Learn How to Read the World News in French Posted by Hichem on Oct 13, 2010 in Vocabulary
Whether you have a daily or weekly home assignment from your cours de français to read French newspapers or watch TV news reports of France 24 and France 2, or simply wish to get une perspective plus large des événements mondiaux (a wider perspective of world events), to be able to fully understand their full content by a non-native French speaker is by no means an easy task.
But fort heureusement (very fortunately), the French Blog is –encore une fois (once again)!- here to help you out.
If you always wanted an updated guide to assist you in navigating through the world of French media, then here it is: Learn how to read and understand current events, en français s’il vous plaît !
Just like any other places in the World, the French media have in general their own ligne éditoriale (news policy), with some standing on la droite (the right) of the political mainstream, such as the TV channel TF1 or the newspaper Le Figar. Others, such as Le Monde are on the center or center-right. State-run TV channels France 2 and France 3 as well as private newspapers such as Libération and l’Humanité, tend to be on la gauche (the left.)
The way this guide is meant to work is by moving from one continent to another, and touching briefly les sujets d’actualité les plus importants de la semaine (the most important news topics of the week.)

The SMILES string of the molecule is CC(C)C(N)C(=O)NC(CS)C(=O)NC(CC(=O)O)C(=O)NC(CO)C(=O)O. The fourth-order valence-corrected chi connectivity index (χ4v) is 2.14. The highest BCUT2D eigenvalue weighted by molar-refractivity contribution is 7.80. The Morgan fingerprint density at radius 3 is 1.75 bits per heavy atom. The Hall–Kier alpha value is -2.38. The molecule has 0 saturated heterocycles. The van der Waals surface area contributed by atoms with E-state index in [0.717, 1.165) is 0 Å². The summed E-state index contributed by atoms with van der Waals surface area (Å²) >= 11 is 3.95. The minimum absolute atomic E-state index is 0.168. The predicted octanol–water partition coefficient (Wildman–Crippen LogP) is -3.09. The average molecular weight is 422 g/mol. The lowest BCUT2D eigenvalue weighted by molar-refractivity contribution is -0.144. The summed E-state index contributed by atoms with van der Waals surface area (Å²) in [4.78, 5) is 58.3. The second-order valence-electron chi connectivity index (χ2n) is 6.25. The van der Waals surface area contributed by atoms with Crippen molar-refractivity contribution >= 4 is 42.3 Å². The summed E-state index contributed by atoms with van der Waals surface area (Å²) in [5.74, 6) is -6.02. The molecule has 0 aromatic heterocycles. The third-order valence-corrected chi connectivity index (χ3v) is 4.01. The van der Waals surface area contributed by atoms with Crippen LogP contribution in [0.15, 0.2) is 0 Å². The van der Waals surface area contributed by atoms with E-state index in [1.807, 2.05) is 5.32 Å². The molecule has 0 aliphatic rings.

1) Le continent américain:
The topics that relate to les États-Unis (the United States) in la presse française are very diverse: From the subject of “la crise financière” (financial crisis) to the developments of la la marée noire dans le Golfe du Mexique (The oil spill in the Gulf of Mexico), to the upcoming élections de mi-manda (Midterm elections), while also mentioning the latest “succès du box-office américain”, such as the Facebook-movie hit “The Social Network“, which, according to Le Point, “écrase tout aux États-Unis” (“smashes everything in the US”)…
Well, je ne sais pas, je ne l’ai pas vu (I don’t know, I didn’t see it.)
How difficult “la lutte anti-corruption” can be in Mexico (France 24)
In the rest of the American continent, you will often read in the French media these days news reports about “la guerre des cartels de drogues” (the drug cartels war) au Mexique (Mexico), and the more than likely election of Dilma Rousseff comme présidente du Brésil (as a Lady President of Brazil.)
Starting with la France, it’s really no surprise to discover that the main local French news coverage deals these days almost exclusively with none othan than the favorite pass-time of les Français… Oui, vous l’avez bien deviné (Yes, you’ve guessed it right), it’s les grèves interminables du travail (the endless work strikes.)
You will read about les jeunes (the youth) who -already at their age!- are concerned about their retraites (pensions), joining en masse the social movement against the reform pushed by President Sarkozy, or the strikes that still cripple the port of Marseilles, which strongly oppose its planned privatization by the current government.
Voici quelques titres (Here are a few titles):
– Le Parisien‘s “Retraites : 330 000 manifestants à Paris selon les syndicats” (“Pensions: 330 000 demonstrators in Paris according to the unions”)
“The Best Job in the World” is to be found these days in… the Port of Marseilles: Become a crane operator!”
An ad published in the equivalent of the Wall Street Journal or the Financial Times of France, the newspaper“les Échos“, by some sarcasm-laden chefs d’entreprise (company employers) operating in the port, which bien entendu (of course) did not fail to earn them the swift wrath of their already dissatisfied seaport workers.
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